By David Hasemyer, Ben Wieder and Alan Suderman, InsideClimate News
KARNES CITY, Texas — In January 2011, with air quality worsening in Texas’ booming oil and gas fields, state environmental regulators adopted rules to reduce emissions.
The industry rebelled. So did the state legislature.
A few months later, lawmakers passed SB1134, effectively preventing the new regulations from being applied in the Eagle Ford Shale region of South Texas, one of the nation’s biggest oil and gas booms. Since then, more than 2,400 air emissions permits have been issued in the Eagle Ford without additional safeguards to reduce the amounts of benzene, hydrogen sulfide and other dangerous chemicals that drift into the air.
The legislature’s rush to protect the oil and gas industry reflects a culture in which politics and business have become almost inseparable.
State Representative Tom Craddick, a Republican who championed the House version of SB1134, owns stock in nine oil companies, five of which are active in the Eagle Ford. In 2013, the stock was worth as much as $1.5 million. Craddick, his corporations and partnerships also received royalties of as much as $885,000 for mineral rights. Corporations and unions are banned from giving to Texas candidates, but since 2000, industry employees and related political action committees have given Craddick’s campaigns more than $800,000.
The industry also invested $600,000 to help Craddick’s daughter, Christi, win a seat on the Texas Railroad Commission, which issues drilling permits.
Other Texas lawmakers also benefit from the oil and gas industry’s largesse.
Forty-two of the body’s 181 members or their spouses own stock or receive royalties from companies active in the Eagle Ford, according to a Center for Public Integrity review of financial disclosure records. Those holdings could be worth as much as $9.6 million, according to a conservative estimate based on 2012 data.
Republican Governor Rick Perry, who signed SB1134, has collected more than $11.5 million in campaign contributions from those in the industry since the 2000 election cycle. Attorney General Greg Abbott, favored to win the Republican nomination for governor, has raked in more than $4 million. Abbott has sued the U.S. Environmental Protection Agency (EPA) 18 times for interfering in Texas affairs.
Supporters say oil and gas has been good to Texas, and they are right. The industry employed 315,000 people and paid $8.5 billion in taxes in 2010. It has been especially important to counties in the Eagle Ford. The tax base for the industrial sector in Karnes County, in the center of the drilling, exploded from $217 million in 2008 to $6.2 billion last year.
The downside is industrial air pollution in a rural area where people of limited means rarely share in the bounty.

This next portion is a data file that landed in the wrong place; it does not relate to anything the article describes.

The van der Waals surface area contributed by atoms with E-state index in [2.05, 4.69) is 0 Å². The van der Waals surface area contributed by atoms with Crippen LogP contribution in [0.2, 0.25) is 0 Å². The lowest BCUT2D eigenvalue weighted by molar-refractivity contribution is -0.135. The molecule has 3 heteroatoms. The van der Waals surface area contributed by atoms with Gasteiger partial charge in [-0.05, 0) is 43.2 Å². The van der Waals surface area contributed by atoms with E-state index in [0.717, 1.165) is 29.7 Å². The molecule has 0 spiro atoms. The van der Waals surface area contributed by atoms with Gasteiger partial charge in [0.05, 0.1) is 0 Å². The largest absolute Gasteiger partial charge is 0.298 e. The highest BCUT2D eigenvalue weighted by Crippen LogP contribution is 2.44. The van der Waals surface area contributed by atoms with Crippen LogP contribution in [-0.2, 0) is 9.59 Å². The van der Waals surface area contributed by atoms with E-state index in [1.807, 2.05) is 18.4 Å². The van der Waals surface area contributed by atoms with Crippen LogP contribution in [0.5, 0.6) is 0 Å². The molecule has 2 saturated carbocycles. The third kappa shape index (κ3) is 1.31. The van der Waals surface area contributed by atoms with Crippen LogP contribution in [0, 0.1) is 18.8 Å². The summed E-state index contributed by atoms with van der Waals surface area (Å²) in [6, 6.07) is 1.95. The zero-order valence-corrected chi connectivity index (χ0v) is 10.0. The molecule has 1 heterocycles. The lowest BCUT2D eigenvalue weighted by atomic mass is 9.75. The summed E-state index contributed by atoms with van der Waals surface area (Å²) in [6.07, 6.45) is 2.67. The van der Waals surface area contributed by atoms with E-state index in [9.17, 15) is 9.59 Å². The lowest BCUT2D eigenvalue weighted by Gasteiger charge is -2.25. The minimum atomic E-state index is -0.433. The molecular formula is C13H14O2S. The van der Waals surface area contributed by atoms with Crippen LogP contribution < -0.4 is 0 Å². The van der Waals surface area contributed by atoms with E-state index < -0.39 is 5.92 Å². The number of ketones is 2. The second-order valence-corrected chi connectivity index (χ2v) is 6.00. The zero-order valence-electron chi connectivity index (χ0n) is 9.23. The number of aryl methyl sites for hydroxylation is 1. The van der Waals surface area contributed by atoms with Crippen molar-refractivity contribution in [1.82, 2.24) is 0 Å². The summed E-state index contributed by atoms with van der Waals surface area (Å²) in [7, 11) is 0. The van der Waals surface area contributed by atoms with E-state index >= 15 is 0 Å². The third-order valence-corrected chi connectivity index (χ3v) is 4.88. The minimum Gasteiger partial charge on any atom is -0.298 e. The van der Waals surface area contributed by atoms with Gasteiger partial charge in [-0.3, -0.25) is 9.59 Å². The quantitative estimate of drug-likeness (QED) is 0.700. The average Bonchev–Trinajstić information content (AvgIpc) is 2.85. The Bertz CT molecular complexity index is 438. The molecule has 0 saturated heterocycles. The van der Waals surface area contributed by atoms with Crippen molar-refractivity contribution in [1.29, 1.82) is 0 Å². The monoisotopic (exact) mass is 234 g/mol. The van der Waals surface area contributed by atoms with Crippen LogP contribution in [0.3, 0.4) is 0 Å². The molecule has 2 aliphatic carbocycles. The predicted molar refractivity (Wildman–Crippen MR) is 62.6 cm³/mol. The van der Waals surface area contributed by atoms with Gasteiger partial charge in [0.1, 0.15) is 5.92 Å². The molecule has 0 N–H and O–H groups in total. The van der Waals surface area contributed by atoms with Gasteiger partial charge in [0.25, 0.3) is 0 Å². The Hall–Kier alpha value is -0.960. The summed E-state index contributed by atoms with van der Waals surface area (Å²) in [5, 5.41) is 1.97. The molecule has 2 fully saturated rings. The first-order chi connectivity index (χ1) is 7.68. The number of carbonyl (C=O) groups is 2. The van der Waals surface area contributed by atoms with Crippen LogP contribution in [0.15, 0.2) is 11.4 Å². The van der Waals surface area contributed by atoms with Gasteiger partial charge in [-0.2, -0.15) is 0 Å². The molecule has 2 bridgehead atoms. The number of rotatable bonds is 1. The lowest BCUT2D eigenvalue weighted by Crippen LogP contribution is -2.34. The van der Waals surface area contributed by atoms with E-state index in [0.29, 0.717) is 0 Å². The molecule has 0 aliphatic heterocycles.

Most of the Eagle Ford’s roughly 1.1 million residents live in small towns or on farms. About 23 percent live below the federal poverty line, compared to 17 percent statewide and 15 percent nationally.
“Let’s be blunt. That is not really a body of voters that the power structure in Austin has any real concern about,” said Larry Soward, a former commissioner of the Texas Commission on Environmental Quality who is now president of the board of Air Alliance Houston, an organization dedicated to reducing air pollution.
Representative Tim Kleinschmidt, a Republican who represents Karnes County in the state legislature, is no stranger to the oil industry. He has leased land to oil companies while the law firm where he practices specializes in negotiating oil and gas agreements. “I’ve practiced in an oil field my whole life,” he said.
Kleinschmidt says the industry is proactively addressing climate and infrastructure concerns. “I can’t say too much in support of our oil and gas industry in Texas,” he said. “Our oil and gas industry is very environmentally concerned.”
Sister Elizabeth Riebschlaeger sees it differently. The 77-year-old nun-turned-activist speeds through the Eagle Ford region in her white Honda Civic, intent on exposing the ills she believes have been forced on residents. “They do not like to complain,” she said. “They don’t want to make trouble.”
While Texas may be extreme, it’s not unusual for politicians to be seduced by industry, said Michael Nelson, professor of environmental ethics and philosophy at Oregon State University.
“What’s going on is the masking of a moral decision in a utilitarian kind of debate that puts more weight on what can be seen, in this case the financial benefit, (than on) what can’t be as readily measured: the risks,” Nelson said. “Those risks to health and environment aren’t as perceptible as the financial benefit, so the cost benefit equation is tipped out of balance.”
As a consequence, residents suffer, said Sharon Wilson, a leader in the Texas office of the environmental group Earthworks.
“It doesn’t matter what the people say. It … does … not … matter,” Wilson said.
Representative Lon Burnam, a Fort Worth Democrat who has served 16 years in the Texas House, is the most outspoken of a handful of legislators trying to curb oil company influence. He describes the legislature as “a wholly-owned subsidiary of the oil and gas industry.”
In the last legislative session, Burnam introduced 12 bills that would have regulated or taxed the industry in some way. Most died in the House Energy Resources Committee, where six of the 11 members, including Craddick, own stock or receive royalties from the industry, according to their personal financial disclosures.
Photo: danielfoster437 via Flickr